Does Franken Solve the Filibuster Problem?

When Al Franken is sworn in as the new junior senator from Minnesota next week, there will be endless talk about the long interregnum between Election Day and his oath-taking. People will chatter about his unlikely journey from Saturday Night Live funnyman to the U.S. Senate. And there will be even more talk about how his victory gives Democrats the 60 votes they need to end GOP filibusters and tighten their grip on the Senate. But nothing is quite what it seems.

While these things are all true, they will turn out to be less consequential than they now appear. For starters, the long battle leading up to Franken's victory is an oddity, but it's certainly not novel. In 1974 when Louis Wyman and John Durkin ended up in a dead heat for a New Hampshire Senate seat, it fell to the state Senate itself to sort things out -- the body took 11 months to decide it could not choose a winner and call for a new election. For much of that time, Durkin and Wyman sat at the back of the Senate chamber listening to the interminable debate about their fates.

Then there's the question of whether Franken's sense of humor will help or harm his effectiveness as a senator. This issue will probably turn out to be moot since he has spent the last two years trying to convince everyone how serious and unfunny he is. Even at his best, he is not the sharpest wit in the Senate. Indeed, Franken may be the second-funniest senator from Minnesota, since Sen. Amy Klobuchar is a certified laugh riot.

On the more serious issue of the Democrats' 60-vote threshold, much has already been said. But the supermajority will not be as potent a tool as some expect. Clearly, it will be held up as further evidence of the GOP's decline. But it will also raise the expectations among frustrated Democratic constituencies, who will see this development as the final piece of leverage needed to move the progressive agenda forward. With Barack Obama in the White House, and solid controlling majorities in both the House and the Senate, it will be harder to blame Republicans for stalling the Democratic agenda.

For Democrats, the 60 votes will be a curse as often as it is a blessing. While it gives them enormous flexibility to move important legislation, it also turns every Democratic senator into a kingmaker or a deal-breaker, and that is a recipe for chaos. The first rule of politics is that you must use what you have to get what you want. And so the personal wish list of every liberal senator will likely grow alongside the White House's ambitions, as Democrats may see the filibuster-proof majority as a discreet and urgent opportunity to move on everything from health care to immigration.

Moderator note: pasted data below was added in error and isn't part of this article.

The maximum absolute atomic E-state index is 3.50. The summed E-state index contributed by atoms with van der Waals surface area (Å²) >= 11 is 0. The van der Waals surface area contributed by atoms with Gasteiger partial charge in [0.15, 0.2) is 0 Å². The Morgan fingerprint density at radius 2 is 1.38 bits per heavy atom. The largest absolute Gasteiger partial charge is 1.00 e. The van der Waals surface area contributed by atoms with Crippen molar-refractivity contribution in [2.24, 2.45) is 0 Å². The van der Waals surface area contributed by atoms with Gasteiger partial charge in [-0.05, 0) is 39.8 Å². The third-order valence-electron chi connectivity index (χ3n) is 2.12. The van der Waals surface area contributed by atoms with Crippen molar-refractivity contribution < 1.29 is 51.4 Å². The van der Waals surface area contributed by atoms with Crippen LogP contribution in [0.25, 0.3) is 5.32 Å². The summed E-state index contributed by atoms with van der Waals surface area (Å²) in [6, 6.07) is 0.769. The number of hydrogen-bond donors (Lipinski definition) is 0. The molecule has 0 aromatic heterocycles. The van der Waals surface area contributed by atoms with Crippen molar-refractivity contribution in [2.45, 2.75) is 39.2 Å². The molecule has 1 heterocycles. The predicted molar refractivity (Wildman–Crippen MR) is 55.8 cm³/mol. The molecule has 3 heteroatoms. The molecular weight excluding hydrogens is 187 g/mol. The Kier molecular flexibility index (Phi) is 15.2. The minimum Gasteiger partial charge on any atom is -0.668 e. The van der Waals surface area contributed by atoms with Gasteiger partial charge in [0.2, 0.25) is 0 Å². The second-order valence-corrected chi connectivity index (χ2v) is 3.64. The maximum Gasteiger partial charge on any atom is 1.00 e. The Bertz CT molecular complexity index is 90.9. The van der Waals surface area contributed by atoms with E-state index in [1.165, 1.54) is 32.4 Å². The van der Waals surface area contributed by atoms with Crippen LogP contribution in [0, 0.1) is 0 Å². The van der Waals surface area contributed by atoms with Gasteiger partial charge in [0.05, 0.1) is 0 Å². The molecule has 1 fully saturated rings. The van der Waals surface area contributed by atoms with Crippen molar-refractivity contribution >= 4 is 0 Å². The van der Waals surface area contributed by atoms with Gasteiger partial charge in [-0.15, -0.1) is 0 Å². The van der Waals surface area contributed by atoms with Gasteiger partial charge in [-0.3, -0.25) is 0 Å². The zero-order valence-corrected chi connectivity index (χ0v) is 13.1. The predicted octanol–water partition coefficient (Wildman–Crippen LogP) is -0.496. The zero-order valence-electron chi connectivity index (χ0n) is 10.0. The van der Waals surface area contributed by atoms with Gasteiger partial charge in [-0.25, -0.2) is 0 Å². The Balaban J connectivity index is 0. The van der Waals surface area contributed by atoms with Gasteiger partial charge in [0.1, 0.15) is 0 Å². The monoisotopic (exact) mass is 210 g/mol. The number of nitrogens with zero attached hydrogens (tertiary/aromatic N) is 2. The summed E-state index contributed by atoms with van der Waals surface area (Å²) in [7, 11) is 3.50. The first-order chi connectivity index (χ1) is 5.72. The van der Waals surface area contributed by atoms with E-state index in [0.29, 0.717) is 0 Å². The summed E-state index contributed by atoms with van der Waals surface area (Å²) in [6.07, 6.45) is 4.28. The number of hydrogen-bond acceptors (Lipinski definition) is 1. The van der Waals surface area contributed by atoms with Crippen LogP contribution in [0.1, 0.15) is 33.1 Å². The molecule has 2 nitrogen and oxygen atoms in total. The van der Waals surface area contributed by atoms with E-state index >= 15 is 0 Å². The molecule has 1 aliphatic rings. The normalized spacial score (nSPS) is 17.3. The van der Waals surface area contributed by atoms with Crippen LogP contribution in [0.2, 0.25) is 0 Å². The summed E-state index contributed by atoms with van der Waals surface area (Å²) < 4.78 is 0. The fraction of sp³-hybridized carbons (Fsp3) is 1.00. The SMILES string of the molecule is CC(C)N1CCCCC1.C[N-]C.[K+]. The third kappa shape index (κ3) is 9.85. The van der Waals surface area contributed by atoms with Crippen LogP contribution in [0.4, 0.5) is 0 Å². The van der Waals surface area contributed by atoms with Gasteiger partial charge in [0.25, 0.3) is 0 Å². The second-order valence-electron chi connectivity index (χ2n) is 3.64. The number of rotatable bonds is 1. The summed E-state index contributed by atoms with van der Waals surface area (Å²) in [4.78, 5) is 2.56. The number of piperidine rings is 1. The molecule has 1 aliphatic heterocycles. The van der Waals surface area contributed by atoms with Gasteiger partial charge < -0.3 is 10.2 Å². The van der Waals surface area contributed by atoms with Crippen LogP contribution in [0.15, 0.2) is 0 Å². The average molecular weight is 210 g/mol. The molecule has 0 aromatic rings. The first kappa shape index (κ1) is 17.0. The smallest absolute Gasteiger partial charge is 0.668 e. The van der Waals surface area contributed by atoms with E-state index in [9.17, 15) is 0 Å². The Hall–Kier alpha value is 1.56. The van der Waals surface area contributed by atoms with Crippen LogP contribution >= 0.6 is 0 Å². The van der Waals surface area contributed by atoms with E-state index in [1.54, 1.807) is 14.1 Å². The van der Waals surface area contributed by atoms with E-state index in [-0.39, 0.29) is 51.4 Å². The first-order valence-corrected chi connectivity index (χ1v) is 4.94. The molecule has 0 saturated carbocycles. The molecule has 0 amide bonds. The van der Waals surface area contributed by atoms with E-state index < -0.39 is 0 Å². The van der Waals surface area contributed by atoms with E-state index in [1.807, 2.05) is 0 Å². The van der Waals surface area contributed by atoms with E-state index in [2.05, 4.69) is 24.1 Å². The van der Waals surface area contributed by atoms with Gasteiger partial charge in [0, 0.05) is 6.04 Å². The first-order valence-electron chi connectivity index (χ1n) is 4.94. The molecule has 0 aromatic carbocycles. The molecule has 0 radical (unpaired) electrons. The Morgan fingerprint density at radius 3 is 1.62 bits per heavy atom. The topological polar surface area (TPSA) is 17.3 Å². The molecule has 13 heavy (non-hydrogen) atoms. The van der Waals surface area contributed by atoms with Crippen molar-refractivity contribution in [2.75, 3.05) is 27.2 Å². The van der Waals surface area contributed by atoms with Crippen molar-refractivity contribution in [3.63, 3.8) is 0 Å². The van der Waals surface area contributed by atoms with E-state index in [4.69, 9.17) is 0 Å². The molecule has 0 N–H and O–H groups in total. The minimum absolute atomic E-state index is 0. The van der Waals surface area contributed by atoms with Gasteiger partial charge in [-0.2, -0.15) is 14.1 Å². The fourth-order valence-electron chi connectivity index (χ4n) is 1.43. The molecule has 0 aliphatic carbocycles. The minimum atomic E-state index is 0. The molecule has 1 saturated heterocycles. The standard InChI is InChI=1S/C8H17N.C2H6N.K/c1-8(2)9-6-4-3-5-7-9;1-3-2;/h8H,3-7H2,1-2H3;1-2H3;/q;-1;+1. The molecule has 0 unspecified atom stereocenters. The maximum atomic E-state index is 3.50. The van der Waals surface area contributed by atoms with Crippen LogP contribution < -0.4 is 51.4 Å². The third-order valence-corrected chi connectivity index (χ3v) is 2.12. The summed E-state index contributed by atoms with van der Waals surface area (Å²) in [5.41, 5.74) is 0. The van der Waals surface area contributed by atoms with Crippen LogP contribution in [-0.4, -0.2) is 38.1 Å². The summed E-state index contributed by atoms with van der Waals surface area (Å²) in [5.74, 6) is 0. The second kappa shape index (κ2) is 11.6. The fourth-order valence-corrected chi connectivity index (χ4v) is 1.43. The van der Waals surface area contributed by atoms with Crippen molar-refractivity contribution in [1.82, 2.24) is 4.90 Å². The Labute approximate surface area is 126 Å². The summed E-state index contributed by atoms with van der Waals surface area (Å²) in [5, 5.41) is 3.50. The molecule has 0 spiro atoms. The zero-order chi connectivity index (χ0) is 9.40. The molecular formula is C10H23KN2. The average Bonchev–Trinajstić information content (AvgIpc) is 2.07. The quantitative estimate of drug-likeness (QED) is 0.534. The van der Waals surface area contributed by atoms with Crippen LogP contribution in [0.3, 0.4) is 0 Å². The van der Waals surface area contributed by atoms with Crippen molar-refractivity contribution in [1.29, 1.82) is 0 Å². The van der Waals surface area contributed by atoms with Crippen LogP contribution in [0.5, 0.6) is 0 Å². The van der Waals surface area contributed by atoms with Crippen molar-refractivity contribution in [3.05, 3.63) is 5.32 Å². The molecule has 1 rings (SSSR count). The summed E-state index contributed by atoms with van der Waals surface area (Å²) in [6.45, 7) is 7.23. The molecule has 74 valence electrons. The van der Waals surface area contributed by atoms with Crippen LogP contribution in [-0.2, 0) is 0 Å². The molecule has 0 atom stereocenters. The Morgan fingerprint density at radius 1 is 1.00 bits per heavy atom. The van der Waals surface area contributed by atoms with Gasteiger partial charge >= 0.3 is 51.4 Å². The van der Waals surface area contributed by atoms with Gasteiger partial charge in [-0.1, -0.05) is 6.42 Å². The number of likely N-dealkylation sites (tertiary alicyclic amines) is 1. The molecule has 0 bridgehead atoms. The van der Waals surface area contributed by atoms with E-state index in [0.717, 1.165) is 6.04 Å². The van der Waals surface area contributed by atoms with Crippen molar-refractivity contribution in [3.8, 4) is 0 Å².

But the demands of individual senators will make it difficult for Majority Leader Harry Reid or President Obama to enforce the kind of discipline displayed during those lean Democratic years in the minority. For red-state Democrats, it will become especially important to establish that they are more than just a reliable vote for the White House or a tool of the national party. Veteran cranks like Arlen Specter and Joe Lieberman will find it necessary to repeatedly renew their vows of independence -- read, contrariness -- by sticking it to the Democratic caucus on occasion.

The herding cats metaphor may perfectly apply to the task ahead for Reid. And he's dealing with some really big cats -- leopards, jaguars, tigers, mountain lions.

Franken's is the 14th seat that Democrats have picked up over the last two election cycles. The size of that swing almost matches the 16-senator gain that made Lyndon Johnson the majority leader in 1958, laying the groundwork for the passage of the progressive policies of the 1960s. But supermajorities were hard to manage even then. That same election cycle, Democrats picked up 49 seats in the House of Representatives. Even before the election, Sam Rayburn, the longtime House speaker, worried about managing all the potential new members.

In their 1966 book, Lyndon B. Johnson: The Exercise of Power, Rowland Evans and Robert Novak write that Rayburn lamented to Johnson and others: "I'd just as soon not have that many Democrats. … Believe me, they'll be hard to handle. It won't be easy."

Not easy then, not easy now.